I thought about the boys future before they were even born.
I looked into primary schools, high schools and nurseries.
Obviously, if I was going to raise the next Prime Minister or Richard Branson I was going to have to make sure I made the right decisions with regards to their education.
It seemed like it was forever before we would have to make any decisions, yet it has flown by in a blink, and a decade later, here we are.
Throughout the years though, I have realised the most important thing is that they are happy at school.
If they are happy the rest should fall into place….right?
Well, that’s what I thought until this year. With the boys finishing year five in a couple of weeks, and high school choices looming only a few months away, I feel like a huge weight is on my shoulders.
Time has caught up with me and I’m starting to face the reality that there might be more to choosing a secondary school than just making sure the boys are happy.
I was happy at school, too happy.
I was happy messing with my friends.
I was happy trying out my latest make up technique in science class.
I was happy thinking about what lads name I would scribble over my homework book.
I was happy planning how to get out of my next PE class.
Happiness defiantly didn’t help me knuckle down and get the best GCSEs I could achieve.
I went to my local state secondary school. It was a good school but like most schools you get out of it what you put in.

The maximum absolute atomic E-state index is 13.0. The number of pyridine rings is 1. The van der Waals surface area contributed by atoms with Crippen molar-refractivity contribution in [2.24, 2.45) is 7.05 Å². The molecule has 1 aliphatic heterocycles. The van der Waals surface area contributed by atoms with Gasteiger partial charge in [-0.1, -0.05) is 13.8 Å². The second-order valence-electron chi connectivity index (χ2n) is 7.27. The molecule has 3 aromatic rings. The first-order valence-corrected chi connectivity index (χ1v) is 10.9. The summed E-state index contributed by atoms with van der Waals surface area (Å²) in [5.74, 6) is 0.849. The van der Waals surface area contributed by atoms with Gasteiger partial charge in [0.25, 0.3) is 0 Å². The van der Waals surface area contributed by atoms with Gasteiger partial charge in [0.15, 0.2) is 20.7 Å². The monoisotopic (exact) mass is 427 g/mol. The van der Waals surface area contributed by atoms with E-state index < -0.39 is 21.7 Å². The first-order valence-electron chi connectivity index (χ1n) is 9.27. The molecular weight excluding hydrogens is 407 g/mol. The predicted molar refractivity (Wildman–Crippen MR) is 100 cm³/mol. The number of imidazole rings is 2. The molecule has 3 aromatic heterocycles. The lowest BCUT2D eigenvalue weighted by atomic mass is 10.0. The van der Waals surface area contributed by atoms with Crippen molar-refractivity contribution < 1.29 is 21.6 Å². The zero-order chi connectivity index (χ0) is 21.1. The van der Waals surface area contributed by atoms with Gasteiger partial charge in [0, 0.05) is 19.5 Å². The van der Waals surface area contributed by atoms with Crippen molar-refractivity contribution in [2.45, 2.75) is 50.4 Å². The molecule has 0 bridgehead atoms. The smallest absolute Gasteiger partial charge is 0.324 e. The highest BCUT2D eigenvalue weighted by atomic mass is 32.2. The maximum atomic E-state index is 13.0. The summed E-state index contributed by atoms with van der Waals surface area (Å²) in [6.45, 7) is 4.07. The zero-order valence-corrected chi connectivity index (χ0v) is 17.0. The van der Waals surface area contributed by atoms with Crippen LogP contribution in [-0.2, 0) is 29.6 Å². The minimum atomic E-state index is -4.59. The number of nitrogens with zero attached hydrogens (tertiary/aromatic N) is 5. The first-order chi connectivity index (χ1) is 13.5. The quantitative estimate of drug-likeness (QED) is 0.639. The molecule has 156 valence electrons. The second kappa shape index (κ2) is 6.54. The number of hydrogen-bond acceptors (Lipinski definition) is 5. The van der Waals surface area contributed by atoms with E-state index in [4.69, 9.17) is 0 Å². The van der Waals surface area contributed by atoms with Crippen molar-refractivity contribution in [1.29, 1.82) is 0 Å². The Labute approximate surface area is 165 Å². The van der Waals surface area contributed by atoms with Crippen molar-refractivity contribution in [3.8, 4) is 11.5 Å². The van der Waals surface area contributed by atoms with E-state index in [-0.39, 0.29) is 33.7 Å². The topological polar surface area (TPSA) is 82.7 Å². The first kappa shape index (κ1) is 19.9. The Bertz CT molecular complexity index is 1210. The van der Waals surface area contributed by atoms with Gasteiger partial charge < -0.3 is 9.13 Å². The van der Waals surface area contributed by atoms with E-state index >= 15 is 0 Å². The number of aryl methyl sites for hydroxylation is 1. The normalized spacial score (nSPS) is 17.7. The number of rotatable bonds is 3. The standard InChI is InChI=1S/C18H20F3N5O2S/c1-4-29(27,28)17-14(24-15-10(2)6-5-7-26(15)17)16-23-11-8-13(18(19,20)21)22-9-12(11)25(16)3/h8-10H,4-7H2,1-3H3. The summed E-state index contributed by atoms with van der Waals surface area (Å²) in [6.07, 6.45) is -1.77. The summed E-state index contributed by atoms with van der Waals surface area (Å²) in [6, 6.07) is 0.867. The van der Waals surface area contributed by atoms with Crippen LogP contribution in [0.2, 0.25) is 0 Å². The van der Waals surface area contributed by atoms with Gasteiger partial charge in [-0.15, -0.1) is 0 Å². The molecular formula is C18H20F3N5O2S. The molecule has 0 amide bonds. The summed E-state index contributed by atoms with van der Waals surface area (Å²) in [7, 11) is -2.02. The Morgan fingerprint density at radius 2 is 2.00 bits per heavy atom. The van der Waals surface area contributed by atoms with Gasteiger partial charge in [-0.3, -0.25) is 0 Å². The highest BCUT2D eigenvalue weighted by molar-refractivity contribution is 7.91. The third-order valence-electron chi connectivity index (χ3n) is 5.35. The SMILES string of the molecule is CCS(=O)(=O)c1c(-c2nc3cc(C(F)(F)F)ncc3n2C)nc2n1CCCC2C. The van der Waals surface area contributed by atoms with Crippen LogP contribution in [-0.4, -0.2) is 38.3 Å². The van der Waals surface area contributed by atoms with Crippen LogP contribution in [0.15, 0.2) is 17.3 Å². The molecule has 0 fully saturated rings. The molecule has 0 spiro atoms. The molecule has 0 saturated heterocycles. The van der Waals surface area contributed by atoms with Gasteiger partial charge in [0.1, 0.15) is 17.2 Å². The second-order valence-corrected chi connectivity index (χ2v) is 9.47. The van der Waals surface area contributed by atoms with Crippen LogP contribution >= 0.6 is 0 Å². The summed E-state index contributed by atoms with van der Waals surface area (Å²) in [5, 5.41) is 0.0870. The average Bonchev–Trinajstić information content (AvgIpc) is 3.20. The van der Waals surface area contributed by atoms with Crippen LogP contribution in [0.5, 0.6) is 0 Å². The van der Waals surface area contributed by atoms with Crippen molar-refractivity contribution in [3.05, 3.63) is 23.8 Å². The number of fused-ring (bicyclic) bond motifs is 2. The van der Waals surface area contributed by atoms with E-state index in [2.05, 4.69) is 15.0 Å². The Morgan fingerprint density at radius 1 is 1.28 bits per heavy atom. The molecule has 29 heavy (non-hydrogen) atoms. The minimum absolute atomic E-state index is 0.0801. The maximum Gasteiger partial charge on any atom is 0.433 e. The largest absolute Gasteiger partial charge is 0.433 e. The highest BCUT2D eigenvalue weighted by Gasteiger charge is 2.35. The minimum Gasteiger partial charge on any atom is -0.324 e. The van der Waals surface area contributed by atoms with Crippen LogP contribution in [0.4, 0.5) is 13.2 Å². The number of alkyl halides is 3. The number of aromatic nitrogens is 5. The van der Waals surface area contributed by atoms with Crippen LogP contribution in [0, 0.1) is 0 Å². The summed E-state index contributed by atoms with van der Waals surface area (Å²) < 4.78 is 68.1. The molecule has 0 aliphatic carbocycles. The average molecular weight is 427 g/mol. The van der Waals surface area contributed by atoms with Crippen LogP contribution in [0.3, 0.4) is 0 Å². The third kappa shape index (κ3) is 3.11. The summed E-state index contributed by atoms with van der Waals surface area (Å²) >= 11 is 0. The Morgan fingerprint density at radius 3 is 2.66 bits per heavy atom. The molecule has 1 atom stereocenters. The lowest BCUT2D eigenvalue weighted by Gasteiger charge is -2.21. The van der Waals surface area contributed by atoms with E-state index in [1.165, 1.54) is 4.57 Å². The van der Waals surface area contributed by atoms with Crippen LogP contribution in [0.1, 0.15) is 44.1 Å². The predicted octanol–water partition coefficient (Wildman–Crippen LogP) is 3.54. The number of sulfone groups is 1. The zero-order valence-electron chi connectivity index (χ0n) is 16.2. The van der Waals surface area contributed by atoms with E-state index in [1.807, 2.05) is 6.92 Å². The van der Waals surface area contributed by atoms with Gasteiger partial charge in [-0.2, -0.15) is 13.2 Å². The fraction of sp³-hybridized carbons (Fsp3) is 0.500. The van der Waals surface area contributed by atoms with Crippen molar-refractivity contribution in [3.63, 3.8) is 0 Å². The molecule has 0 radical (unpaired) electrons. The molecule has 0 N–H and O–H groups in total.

The expectations never seemed particularly high. That coupled with my lack of self disapline ment I was a typical ‘doing ok, but could do better’ kid.
Although my life has turned out better than I could have imagined, I know my school days were more of a social education rather than an academic one.
Seventeen years later and I struggle to even help the kids with their homework.
I do my nine times table using the ‘finger trick’ and I was convinced my last son shared his name with a historical British King. Turns out, apparently King Arthur was a legend?!
Please bear this in mind when you read my blog and notice spelling or grammar mistakes 🙈
However, let’s not knock the social skills and enjoyment you need to experience in your teenage years.
I do believe some of the qualities that helped me succeed in my career and help me run our businesses now were created at high school.
With a husband that attended a prestigious private school, we really do have experience at both ends of the British education system.
So this leaves me wondering about the twins.
What school would suit them? The big difference between them and me and their dad is that they LOVE learning.
We have taken them to see the school that Mike went too.
The building was beautiful and imposing, like Hogwarts, absolutely beautiful.
The head masters office was a posh lounge, furnished with a think cream carpet, a huge fireplace and a large chesterfield sofa.
All of this was very impressive but when you are paying £20,000 per year I guess you wouldn’t expect anything less.
The children were lovely, the facilities were not unlike the Olympic Park and the exam results spoke for themselves.
People say ‘if a child wants to learn, and they have the support at home they will do well anywhere’….do you agree?
We have looked at our closest local state school and I really liked it.
The head mistress seemed strict but fair, she knew all the pupils (three thousand) by name and they seemed to like and respect her.